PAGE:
My 5 second rule

No, not the one about food falling on the floor.

In Elul I started holding my food or beverage of choice (usually iced coffee) in my hand for at least five second prior to making the appropriate bracha.  This has allowed me to have more patience and also lets me think a bit before actually making a bracha.

Recently I’ve expanded this rule to my cell phone.  When I get a text I make myself wait at least five seconds before even reaching for my phone because I want to remember that I’m in charge, not my phone.

9 thoughts on “My 5 second rule

  1. shaya g

    By waiting to reply to texts, it also gives me time to send a text I’ve processed and thought about better. rather than respond off the cuff and maybe say something that can be easily misunderstood or harsher than u really meant.

  2. Yishai

    Good idea. The question is, what to do during those five sections? So many options! Some ideas…

    1. Contemplate how Hashem has created this food or drink and allowed you to consume it, and thank Him for that.

    2. Close your eyes and try to cultivate a feeling of yearning, love and awe for Hashem.

    3. Pray that you say the blessing with full intent and joy and emuna and thank Hashem (R’ Shalom Arush style).

    4. Meditate on the fact that G-d exists, that He is present everywhere, and seek to feel His loving presence around you (Bilvavi style).

  3. micha

    … I meant that my post provides sources for more options for kavanos beyond 1-4.

    But I truly believe that part of the reason why tefillah is enigmatic is because Anshei Keneses haGedolah and its other authors wanted multiple layers of meetings that speak to us at different times in our lives.


  4. Neil Harris

    Usually I’m spending the five seconds counting: 1 Mississippi,2 Mississippi, 3 Mississippi, etc. 🙂

    Seriously, I try to think that what I am about to make a bracha on should help nourish me so that I am attempt to be more of an Eved Hashem.

  5. micha

    This is weird. I wrote a comment which clearly hit the system as our host got a “micha has left a new comment on your post” email. And my PS to that post (2 above this one) made it to the web page, but the long one didn’t.

    Fortunately, RNH noticed and included my entire comment an email. So, here it is — take II. I’m adding to Yishai’s list:

    5. Any one of the above as the mood hits, so that it doesn’t become another routine and empty itself of meaning.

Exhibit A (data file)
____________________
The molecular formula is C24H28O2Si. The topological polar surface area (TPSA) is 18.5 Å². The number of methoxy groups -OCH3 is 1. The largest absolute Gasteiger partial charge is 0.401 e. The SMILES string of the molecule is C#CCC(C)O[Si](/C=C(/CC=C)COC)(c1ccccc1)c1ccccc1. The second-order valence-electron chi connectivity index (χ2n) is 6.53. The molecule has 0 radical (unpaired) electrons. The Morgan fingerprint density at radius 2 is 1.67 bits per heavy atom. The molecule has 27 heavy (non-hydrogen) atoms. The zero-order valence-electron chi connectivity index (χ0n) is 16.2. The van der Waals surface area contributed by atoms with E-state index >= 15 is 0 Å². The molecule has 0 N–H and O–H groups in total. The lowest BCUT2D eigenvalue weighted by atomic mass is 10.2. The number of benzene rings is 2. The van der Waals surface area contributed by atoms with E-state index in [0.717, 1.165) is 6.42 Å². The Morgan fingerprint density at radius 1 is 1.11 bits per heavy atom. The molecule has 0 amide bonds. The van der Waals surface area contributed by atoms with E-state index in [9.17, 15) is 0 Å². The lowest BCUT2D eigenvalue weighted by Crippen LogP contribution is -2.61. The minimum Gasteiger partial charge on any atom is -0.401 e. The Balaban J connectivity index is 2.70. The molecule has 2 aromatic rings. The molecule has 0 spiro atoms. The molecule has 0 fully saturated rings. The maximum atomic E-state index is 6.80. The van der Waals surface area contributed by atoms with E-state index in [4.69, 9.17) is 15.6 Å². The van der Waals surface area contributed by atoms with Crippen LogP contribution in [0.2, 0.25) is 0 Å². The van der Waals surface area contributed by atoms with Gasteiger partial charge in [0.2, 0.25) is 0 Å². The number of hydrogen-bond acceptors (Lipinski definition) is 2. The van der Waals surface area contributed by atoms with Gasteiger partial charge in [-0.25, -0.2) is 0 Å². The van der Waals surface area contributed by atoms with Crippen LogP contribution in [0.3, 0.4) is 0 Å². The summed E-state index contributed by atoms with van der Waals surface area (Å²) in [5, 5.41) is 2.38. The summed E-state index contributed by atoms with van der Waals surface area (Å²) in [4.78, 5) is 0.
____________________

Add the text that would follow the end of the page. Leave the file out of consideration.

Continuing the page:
You might also be interested in my blog entry on berakhos and what they mean. Opening:

    Today’s topic: How to make your morning coffee the religious high point of your day.

    After Shema, which is Torahitic, what is the next most important tefillah? Bentching is also deOraisa, but the text was written by man. But neither Shema nor bentching are said nearly as often as we say the formula for a berakhah in general. Chazal expected us to strive for a minimum of one hundred berakhos each day! What a powerful statement that the sentiment expressed is central to Judaism, that we must reinforce it 100 times daily.

    Shehakol in particular is worth looking at, since first, it is among the more frequently made berakhos, and second, because it is so difficult after running through its syllables so many times since we were so young to say Shehakol slowly and with thought. If we start slowly, say by choosing the first Shehakol of the day, we can add so much to our avodas Hashem (service of G-d) by taking the process of tefillah and continue it from shul into the rest of our lives. Take a few extra seconds over that first cup of coffee to say the words meaningfully before picking it up and putting it to your lips.

    Subsequent section headers: Origin, Meaning [of the root /ברכ/ in this context], A Survey of Translations, Structure, Kavanah.

    So much for the resubmit. Now you can understand my clarification and its reference to “my post”, as well as my reinforcing my opening point so that it didn’t get lost behind everything that followed.


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